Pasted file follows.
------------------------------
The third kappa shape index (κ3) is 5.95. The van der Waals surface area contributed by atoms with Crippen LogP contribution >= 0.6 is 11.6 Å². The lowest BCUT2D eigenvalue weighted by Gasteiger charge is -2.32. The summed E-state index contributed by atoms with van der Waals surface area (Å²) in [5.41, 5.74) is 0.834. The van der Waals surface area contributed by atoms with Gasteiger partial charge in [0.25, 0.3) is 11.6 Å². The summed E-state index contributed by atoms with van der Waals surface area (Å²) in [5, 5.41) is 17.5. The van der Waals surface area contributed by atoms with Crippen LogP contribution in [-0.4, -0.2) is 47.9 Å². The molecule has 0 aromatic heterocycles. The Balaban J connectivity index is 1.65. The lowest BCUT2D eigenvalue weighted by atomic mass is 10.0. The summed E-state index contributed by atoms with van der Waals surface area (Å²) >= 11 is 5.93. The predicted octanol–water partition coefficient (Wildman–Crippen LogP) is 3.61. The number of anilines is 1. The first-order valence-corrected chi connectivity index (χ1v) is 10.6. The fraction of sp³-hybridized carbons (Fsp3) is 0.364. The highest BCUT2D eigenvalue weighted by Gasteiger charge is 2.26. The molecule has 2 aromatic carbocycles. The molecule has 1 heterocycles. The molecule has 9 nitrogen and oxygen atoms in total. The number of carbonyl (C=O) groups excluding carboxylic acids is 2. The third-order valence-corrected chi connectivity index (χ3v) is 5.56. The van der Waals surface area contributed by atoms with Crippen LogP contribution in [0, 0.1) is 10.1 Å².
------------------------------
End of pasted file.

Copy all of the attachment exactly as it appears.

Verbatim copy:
The third kappa shape index (κ3) is 5.95. The van der Waals surface area contributed by atoms with Crippen LogP contribution >= 0.6 is 11.6 Å². The lowest BCUT2D eigenvalue weighted by Gasteiger charge is -2.32. The summed E-state index contributed by atoms with van der Waals surface area (Å²) in [5.41, 5.74) is 0.834. The van der Waals surface area contributed by atoms with Gasteiger partial charge in [0.25, 0.3) is 11.6 Å². The summed E-state index contributed by atoms with van der Waals surface area (Å²) in [5, 5.41) is 17.5. The van der Waals surface area contributed by atoms with Crippen LogP contribution in [-0.4, -0.2) is 47.9 Å². The molecule has 0 aromatic heterocycles. The Balaban J connectivity index is 1.65. The lowest BCUT2D eigenvalue weighted by atomic mass is 10.0. The summed E-state index contributed by atoms with van der Waals surface area (Å²) >= 11 is 5.93. The predicted octanol–water partition coefficient (Wildman–Crippen LogP) is 3.61. The number of anilines is 1. The first-order valence-corrected chi connectivity index (χ1v) is 10.6. The fraction of sp³-hybridized carbons (Fsp3) is 0.364. The highest BCUT2D eigenvalue weighted by Gasteiger charge is 2.26. The molecule has 2 aromatic carbocycles. The molecule has 1 heterocycles. The molecule has 9 nitrogen and oxygen atoms in total. The number of carbonyl (C=O) groups excluding carboxylic acids is 2. The third-order valence-corrected chi connectivity index (χ3v) is 5.56. The van der Waals surface area contributed by atoms with Crippen LogP contribution in [0, 0.1) is 10.1 Å².